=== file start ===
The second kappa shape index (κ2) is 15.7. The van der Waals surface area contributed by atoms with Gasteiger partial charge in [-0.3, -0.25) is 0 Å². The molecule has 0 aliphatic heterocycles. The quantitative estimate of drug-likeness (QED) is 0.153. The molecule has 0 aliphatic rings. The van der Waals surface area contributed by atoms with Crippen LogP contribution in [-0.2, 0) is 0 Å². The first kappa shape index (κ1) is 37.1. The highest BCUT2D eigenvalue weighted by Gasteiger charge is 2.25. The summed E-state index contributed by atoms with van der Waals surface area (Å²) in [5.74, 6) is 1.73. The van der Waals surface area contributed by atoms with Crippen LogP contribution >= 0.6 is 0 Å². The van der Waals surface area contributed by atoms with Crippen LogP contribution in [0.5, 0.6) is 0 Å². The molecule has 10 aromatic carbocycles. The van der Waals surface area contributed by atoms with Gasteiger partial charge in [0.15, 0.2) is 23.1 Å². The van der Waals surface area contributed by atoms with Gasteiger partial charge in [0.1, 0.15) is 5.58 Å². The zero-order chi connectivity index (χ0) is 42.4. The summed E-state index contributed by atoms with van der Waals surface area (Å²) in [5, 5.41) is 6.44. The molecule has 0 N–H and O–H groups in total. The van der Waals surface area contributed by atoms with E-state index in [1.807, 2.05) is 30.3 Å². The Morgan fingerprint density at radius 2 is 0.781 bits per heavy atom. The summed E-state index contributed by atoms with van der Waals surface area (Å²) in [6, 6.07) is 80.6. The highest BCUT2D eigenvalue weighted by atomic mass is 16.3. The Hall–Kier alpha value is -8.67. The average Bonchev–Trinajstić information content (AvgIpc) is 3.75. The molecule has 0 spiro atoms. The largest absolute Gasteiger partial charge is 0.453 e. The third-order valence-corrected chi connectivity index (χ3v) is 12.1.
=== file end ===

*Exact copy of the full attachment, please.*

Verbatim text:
The second kappa shape index (κ2) is 15.7. The van der Waals surface area contributed by atoms with Gasteiger partial charge in [-0.3, -0.25) is 0 Å². The molecule has 0 aliphatic heterocycles. The quantitative estimate of drug-likeness (QED) is 0.153. The molecule has 0 aliphatic rings. The van der Waals surface area contributed by atoms with Crippen LogP contribution in [-0.2, 0) is 0 Å². The first kappa shape index (κ1) is 37.1. The highest BCUT2D eigenvalue weighted by Gasteiger charge is 2.25. The summed E-state index contributed by atoms with van der Waals surface area (Å²) in [5.74, 6) is 1.73. The van der Waals surface area contributed by atoms with Crippen LogP contribution >= 0.6 is 0 Å². The van der Waals surface area contributed by atoms with Crippen LogP contribution in [0.5, 0.6) is 0 Å². The molecule has 10 aromatic carbocycles. The van der Waals surface area contributed by atoms with Gasteiger partial charge in [0.15, 0.2) is 23.1 Å². The van der Waals surface area contributed by atoms with Gasteiger partial charge in [0.1, 0.15) is 5.58 Å². The zero-order chi connectivity index (χ0) is 42.4. The summed E-state index contributed by atoms with van der Waals surface area (Å²) in [5, 5.41) is 6.44. The molecule has 0 N–H and O–H groups in total. The van der Waals surface area contributed by atoms with E-state index in [1.807, 2.05) is 30.3 Å². The Morgan fingerprint density at radius 2 is 0.781 bits per heavy atom. The summed E-state index contributed by atoms with van der Waals surface area (Å²) in [6, 6.07) is 80.6. The highest BCUT2D eigenvalue weighted by atomic mass is 16.3. The Hall–Kier alpha value is -8.67. The average Bonchev–Trinajstić information content (AvgIpc) is 3.75. The molecule has 0 spiro atoms. The largest absolute Gasteiger partial charge is 0.453 e. The third-order valence-corrected chi connectivity index (χ3v) is 12.1.